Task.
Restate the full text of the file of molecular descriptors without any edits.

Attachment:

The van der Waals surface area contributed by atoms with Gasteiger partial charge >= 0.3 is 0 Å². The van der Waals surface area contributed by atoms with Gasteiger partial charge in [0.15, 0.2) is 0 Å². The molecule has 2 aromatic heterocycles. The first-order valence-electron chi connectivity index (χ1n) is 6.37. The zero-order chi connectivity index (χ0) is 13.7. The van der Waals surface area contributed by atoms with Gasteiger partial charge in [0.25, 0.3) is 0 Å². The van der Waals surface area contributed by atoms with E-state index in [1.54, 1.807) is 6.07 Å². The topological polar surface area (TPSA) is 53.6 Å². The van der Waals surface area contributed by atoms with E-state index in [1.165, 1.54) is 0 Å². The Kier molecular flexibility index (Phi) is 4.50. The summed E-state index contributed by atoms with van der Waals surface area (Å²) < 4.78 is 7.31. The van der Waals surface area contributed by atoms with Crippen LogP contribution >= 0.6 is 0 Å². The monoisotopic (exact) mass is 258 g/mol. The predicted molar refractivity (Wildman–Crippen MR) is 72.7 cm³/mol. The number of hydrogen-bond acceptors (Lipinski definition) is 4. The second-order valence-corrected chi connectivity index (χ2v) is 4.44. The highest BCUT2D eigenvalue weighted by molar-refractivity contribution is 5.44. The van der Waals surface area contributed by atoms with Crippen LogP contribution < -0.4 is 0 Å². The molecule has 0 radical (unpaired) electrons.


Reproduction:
The van der Waals surface area contributed by atoms with Gasteiger partial charge >= 0.3 is 0 Å². The van der Waals surface area contributed by atoms with Gasteiger partial charge in [0.15, 0.2) is 0 Å². The molecule has 2 aromatic heterocycles. The first-order valence-electron chi connectivity index (χ1n) is 6.37. The zero-order chi connectivity index (χ0) is 13.7. The van der Waals surface area contributed by atoms with Gasteiger partial charge in [0.25, 0.3) is 0 Å². The van der Waals surface area contributed by atoms with E-state index in [1.54, 1.807) is 6.07 Å². The topological polar surface area (TPSA) is 53.6 Å². The van der Waals surface area contributed by atoms with E-state index in [1.165, 1.54) is 0 Å². The Kier molecular flexibility index (Phi) is 4.50. The summed E-state index contributed by atoms with van der Waals surface area (Å²) < 4.78 is 7.31. The van der Waals surface area contributed by atoms with Crippen LogP contribution >= 0.6 is 0 Å². The monoisotopic (exact) mass is 258 g/mol. The predicted molar refractivity (Wildman–Crippen MR) is 72.7 cm³/mol. The number of hydrogen-bond acceptors (Lipinski definition) is 4. The second-order valence-corrected chi connectivity index (χ2v) is 4.44. The highest BCUT2D eigenvalue weighted by molar-refractivity contribution is 5.44. The van der Waals surface area contributed by atoms with Crippen LogP contribution < -0.4 is 0 Å². The molecule has 0 radical (unpaired) electrons.